After a very very intense first day, the BF and I decided to take it a bit slower the second day out. We slept in a bit and woke to a rather grey day. Not ideal for wandering around monuments so we made a plan: see the White House, wave like the President is an 87 year old British monarch, and then take refuge in a free museum.
First things first, find the White House. This was, surprisingly, a little more difficult than we expected. This was because of how the White House is surround by trees and fences and men in big black coats wearing big black guns. We walked passed it once without even knowing it and found the National Treasury. By the time we found the back of the White House -where I stealthily stuck my phone between the fence for a picture- it had started to rain. We took cover in a coffee shop and people watched through the windows. When the raining stopped (kind of) we followed a group of tourist down a very unlikely sidewalk. It was then that we came upon the White House's front door. Also, a ton more fences. And trees. And secret police with handguns.
We had acomplished our first task, waved, and hit the pavement back to the Mall to find a museum. The first one we came upon was the American History Museum, so in we went. As per the norm, there were tour buses upon tour buses of children ahead of us. There didn't seem to be anyone coordinating these hundreds of kids, which was weird. It was a bit like being in a zoo, where the exhibits were safe behind the glass watching the masses of hormones and immaturity go by. We took refuge in the nearest, emptiest, exhibit about food.
I did my degree in Nutrition and Food Science so I always find articles about food systems and how they developed very interesting (especially since, typically, big industry is vilified when in fact it helped keep a lot of people fed who would have otherwise starved). We walked the timeline of industrializing the food market in the states, rounded the inclusion of ethnic foods from the 1950s, saw the birth of the potato chip. My two favourite parts of the exhibit were the inclusion of the Berkeley Food Pyramid and the Julia Child's Kitchen.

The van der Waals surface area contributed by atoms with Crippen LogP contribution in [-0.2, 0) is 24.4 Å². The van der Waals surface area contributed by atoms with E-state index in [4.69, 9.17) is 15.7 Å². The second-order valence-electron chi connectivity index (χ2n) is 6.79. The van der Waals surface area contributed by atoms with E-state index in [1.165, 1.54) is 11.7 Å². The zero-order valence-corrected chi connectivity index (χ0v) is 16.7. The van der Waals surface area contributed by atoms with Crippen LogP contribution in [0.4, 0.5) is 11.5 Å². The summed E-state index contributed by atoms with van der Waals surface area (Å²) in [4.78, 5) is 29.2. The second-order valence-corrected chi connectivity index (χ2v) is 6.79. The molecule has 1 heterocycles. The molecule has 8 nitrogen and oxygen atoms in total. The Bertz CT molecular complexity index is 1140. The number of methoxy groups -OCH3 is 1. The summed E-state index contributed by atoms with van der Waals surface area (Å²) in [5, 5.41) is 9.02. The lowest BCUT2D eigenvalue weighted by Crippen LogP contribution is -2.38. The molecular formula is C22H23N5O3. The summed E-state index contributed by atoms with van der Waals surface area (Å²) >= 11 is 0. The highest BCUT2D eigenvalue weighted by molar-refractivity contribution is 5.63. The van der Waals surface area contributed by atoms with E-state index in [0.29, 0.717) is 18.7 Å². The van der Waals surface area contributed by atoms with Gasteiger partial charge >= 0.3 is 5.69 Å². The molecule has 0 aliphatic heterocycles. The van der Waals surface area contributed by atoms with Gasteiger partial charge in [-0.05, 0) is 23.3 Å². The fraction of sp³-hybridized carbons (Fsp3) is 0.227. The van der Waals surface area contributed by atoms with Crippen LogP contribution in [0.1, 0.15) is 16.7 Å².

I love the food pyramid because I know a couple people who actually eat by it. We live in a world, afforded to us by the industrialization of food systems, where we can choose foods that we consider "better" or more "wholesome" than other types. The insatiable gourmand will believe this was how people ate originally and this is what we should harken back too. It's funny because, in fact, we wouldn't have the international availability of any of this "quality" food, had it not been for the huge changes in the food systems of the 1900s (Off topic ranty! Yay!).
Julia Child's kitchen was impressive too. Too big for my liking though. She had a similar approach to cooking that I do. Just do it. Anyone can cook, it just takes a bit of confidence and practice. It was neat to see her TV programs and even cooler to see her old cook books. (That made me sad a little. No one will ever cook from them again.)
After the Food exhibit, we went though the sea travel bits and locomotive parts (neither Matt or I really have too much interest in boats and trains) and we ended up in a room full of steam machines. Humans are impressive creatures when it comes to building large scale things. There was a piston so huge, it was 2 stories away from the actual crank shaft it would have been attached too. Insane. Getting hungry and over run by children that kept calling me "M'am", we headed out to find a Victorian restaurant called the Old Ebbitt Grill. Or rather it was kind of Victorian.